6 Reasons Local School Boards Should Be The Sole Authorizers of Charter Schools

 

  1. Simplicity. Charter schools are public schools. They are funded with public money and they operate inside the geographic boundaries of existing school districts. They must be authorized by the same school board that considers other matters affecting public education in the district.
  1. Unity. A singular school board authorizer can consider charter schools in conjunction with other educational options in the district — magnet schools, community schools or International Baccalaureate (IB) programs, for example. It does not serve the public well when a school board and a charter school operator separately identify a need for a specialized school, for example, and create redundant or overlapping options while competing needs go unaddressed.
  1. Impact.  A school board is in the best position to consider the impact that charter schools have on other schools in the district. Will a new charter school reduce the student population in a way that affects the building of a new school? Will its schedule affect bus service? Will revenue be reduced for other needs? A single entity is in the best position to consider all such questions together. In Detroit, growth in the charter sector left the city with roughly 30,000 more school seats— traditional and charter, all funded by taxpayers — than students.[i]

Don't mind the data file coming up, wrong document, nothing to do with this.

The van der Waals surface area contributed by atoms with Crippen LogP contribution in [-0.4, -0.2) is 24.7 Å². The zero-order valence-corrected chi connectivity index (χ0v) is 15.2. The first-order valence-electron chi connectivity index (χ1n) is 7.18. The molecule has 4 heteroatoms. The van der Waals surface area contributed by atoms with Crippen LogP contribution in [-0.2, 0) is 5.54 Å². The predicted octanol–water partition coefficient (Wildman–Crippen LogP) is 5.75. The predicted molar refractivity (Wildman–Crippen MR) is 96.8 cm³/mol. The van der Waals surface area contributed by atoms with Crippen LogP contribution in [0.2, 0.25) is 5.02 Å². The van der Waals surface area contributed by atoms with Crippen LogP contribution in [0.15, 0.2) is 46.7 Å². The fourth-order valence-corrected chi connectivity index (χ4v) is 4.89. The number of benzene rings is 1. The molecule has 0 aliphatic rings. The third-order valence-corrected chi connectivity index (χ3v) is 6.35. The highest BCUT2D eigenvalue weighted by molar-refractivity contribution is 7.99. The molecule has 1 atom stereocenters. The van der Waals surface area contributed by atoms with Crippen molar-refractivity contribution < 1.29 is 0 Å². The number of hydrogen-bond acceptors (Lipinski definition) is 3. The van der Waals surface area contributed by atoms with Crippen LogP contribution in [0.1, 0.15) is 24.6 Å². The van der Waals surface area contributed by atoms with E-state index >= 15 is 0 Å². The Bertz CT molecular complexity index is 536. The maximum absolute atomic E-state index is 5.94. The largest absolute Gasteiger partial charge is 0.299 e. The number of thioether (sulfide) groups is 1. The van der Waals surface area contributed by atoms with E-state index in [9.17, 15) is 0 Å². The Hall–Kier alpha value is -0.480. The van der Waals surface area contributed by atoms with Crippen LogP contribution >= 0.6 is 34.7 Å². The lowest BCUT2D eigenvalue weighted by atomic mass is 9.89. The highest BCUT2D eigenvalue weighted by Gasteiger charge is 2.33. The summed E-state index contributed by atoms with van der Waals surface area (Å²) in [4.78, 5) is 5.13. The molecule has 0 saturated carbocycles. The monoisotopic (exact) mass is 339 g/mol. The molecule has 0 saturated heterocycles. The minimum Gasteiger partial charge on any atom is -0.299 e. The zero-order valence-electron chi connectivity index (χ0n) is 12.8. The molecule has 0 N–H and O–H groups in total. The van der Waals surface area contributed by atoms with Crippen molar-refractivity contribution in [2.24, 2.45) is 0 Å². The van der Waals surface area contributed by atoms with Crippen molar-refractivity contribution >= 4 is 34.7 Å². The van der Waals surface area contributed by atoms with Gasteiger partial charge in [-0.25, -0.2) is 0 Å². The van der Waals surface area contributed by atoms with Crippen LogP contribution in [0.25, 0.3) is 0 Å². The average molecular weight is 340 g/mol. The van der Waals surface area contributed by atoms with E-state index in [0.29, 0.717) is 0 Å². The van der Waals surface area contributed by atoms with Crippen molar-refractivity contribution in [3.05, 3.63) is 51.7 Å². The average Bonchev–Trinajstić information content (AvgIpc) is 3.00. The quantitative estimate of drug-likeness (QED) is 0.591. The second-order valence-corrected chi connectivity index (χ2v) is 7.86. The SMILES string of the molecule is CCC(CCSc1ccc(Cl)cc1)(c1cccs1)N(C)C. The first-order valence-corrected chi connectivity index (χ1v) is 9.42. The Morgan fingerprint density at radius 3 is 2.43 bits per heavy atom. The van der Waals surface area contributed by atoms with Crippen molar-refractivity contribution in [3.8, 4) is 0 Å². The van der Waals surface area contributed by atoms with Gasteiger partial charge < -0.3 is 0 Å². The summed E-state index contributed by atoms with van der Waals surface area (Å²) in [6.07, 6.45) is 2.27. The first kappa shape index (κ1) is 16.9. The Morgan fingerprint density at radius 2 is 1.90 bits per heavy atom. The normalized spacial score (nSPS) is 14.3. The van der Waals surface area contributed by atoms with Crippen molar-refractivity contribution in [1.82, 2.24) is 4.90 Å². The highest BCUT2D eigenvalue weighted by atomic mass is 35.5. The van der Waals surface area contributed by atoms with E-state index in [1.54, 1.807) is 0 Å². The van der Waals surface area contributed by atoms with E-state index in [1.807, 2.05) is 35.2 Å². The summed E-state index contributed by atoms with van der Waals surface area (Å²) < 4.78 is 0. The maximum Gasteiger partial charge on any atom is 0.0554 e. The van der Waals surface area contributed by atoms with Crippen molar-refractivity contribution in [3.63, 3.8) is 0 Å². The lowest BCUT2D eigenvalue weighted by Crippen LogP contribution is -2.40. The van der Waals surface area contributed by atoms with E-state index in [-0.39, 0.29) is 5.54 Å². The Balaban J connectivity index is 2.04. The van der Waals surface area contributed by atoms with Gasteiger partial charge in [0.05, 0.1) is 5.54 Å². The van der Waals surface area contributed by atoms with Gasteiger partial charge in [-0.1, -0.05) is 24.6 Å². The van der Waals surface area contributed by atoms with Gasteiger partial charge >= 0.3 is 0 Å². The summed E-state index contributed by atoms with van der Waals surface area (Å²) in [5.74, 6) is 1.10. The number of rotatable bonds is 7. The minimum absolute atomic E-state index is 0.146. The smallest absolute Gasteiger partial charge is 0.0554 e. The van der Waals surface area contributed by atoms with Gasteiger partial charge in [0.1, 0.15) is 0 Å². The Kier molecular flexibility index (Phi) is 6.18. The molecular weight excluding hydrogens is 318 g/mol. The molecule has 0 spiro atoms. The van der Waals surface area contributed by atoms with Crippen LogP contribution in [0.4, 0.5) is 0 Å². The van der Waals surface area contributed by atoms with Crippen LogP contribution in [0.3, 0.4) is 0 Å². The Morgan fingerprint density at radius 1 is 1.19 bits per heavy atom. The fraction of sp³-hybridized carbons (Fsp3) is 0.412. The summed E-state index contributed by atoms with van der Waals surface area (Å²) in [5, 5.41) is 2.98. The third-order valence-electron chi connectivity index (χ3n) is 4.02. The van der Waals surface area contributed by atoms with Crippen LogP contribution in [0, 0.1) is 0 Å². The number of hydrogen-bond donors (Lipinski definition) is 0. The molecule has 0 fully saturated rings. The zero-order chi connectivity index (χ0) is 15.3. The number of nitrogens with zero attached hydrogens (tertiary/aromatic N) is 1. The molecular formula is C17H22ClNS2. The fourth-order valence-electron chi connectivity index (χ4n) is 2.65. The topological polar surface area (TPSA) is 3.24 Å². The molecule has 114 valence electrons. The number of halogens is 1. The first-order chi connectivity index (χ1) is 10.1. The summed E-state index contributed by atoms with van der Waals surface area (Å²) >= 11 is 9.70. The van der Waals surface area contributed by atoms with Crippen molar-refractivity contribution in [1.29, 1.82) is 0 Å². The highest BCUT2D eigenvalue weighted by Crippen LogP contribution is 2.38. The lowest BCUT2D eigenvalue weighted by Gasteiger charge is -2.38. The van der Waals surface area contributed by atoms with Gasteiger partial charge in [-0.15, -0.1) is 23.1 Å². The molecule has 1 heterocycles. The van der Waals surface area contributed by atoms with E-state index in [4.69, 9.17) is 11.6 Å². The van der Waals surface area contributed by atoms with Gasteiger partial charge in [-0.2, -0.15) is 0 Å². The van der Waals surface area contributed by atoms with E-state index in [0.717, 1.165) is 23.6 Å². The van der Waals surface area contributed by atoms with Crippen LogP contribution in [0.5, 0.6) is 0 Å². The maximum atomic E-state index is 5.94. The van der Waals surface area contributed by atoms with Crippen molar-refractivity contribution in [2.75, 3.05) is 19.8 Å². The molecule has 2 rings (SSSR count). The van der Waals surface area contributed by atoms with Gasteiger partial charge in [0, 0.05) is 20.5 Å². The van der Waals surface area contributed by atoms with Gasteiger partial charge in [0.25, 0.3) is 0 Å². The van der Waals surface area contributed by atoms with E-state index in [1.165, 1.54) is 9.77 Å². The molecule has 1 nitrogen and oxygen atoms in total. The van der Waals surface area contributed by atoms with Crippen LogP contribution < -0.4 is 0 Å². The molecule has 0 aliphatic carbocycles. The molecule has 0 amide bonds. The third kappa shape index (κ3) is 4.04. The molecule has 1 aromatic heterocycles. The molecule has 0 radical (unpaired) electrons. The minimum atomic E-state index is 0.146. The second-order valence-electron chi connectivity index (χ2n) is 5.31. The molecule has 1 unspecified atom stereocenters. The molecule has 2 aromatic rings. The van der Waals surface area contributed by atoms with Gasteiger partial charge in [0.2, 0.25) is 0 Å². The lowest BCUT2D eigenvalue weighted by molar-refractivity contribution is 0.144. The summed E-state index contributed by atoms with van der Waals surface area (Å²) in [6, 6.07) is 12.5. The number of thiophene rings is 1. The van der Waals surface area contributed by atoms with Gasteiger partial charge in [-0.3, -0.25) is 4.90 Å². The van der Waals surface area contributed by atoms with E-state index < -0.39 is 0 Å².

1. Accountability. Charter schools must be accountable to their host communities. Problems of performance, abuse of discipline, or financial malfeasance must be handled by a public authority accountable to the local community.
  1. Appeals. Any appeals from the decision of the local school board authorizer should be narrow, focused only on whether it followed the proper procedure in making its decision. The appeal should not become an alternative means to approval via a different forum.
  1. Commonality. Eleven states with charter school laws make the local school district the sole authorizer, though the state may withhold final approval or receive appeals. Virginia, Iowa and Pennsylvania are among the states organized in this way.[ii]

[i] Kate Zernike, “A Sea of Charter Schools In Detroit Leaves Students Adrift,” New York Times, June 28, 2016.

[ii] Va. Code Ann. § 22.1-212.9; Iowa Code § 256F.3(3); 24 Pa. Const. Stat. § 17-1717-A(c).

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